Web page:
Charlotte Investigation Update

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As the NTSB continues its investigation of the January 8 crash in Charlotte, N.C., of a US Airways Express Raytheon 1900D operated by Air Midwest that killed all 21 aboard, investigators are analyzing documents and data related to the aircraft's weight and balance. Officials are focusing on the possibility that a heavy takeoff weight and improper, potentially tail-heavy weight distribution contributed to the crash. Beyond baggage distribution, investigators are also looking at the weight of passengers.

...With Standard Pax Weight...

Experts have raised questions about whether standard industry methods used to measure passenger weight are realistic, considering that the average weights used for passengers don't seem to correlate well with national weight trends. Though an issue of slighter proportions for the average wide-body (airliner), smaller commuter aircraft have a slimmer margin of error when it comes to matters of mass. The accident aircraft in Charlotte departed without an empty seat. [more] Airlines use average weights for passengers depending on the time of year (i.e., heavier weights are used in winter to compensate for jackets coats, etc.). But while those standard measurements have not changed much, the flying public seems to be growing around the waistline -- people are more plump than they used to be.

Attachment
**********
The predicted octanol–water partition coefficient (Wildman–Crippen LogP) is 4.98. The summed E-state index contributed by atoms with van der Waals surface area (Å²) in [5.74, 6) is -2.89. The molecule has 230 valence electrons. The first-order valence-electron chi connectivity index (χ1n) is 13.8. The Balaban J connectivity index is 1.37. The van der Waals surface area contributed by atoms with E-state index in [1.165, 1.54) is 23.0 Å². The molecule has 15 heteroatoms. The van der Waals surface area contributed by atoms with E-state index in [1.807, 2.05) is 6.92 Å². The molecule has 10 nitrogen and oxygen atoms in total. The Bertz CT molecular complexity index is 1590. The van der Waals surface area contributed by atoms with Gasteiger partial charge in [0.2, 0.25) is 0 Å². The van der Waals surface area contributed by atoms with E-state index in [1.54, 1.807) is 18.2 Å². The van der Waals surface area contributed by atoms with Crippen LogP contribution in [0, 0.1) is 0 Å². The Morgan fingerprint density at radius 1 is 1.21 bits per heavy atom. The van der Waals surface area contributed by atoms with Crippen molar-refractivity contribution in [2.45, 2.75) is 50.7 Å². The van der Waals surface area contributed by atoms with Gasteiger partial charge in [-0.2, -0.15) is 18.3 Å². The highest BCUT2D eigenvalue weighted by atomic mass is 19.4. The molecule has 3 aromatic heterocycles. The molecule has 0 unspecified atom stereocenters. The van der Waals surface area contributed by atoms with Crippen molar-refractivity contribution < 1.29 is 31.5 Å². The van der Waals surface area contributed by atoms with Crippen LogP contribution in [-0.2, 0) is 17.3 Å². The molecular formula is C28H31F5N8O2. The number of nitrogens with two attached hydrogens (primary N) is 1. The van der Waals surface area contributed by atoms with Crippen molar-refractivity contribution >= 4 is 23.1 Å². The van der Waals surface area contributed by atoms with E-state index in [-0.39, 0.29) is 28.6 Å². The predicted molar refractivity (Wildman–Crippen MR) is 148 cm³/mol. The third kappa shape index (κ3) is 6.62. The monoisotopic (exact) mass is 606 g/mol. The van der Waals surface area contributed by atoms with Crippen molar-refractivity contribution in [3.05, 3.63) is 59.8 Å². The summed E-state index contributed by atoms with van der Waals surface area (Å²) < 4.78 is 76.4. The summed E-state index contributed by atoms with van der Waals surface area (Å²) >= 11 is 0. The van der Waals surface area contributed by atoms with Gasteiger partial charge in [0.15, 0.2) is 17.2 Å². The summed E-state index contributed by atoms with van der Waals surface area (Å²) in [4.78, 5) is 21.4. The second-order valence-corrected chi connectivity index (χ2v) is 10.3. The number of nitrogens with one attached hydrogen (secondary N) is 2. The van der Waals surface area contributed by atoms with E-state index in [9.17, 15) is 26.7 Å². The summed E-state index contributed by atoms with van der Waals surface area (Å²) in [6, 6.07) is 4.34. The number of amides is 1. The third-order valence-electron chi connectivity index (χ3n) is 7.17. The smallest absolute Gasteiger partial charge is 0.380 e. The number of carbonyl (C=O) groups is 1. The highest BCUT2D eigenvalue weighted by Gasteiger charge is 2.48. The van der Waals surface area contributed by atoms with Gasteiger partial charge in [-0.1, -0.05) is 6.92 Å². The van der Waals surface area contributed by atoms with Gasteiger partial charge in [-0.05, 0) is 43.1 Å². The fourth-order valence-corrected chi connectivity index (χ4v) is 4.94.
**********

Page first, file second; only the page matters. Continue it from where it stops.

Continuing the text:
...And A Faulty Elevator Still Considered

Weight issues aside, accident investigators are still examining the possibility that a malfunctioning elevator was a major factor in the crash. Initial inspections of other 1900Ds at Air Midwest revealed no fleet-wide flaws in these systems. However, because the flight data recorder indicated erratic elevator movements aboard the accident aircraft, the possibility a flaw specific to the accident aircraft is still being examined.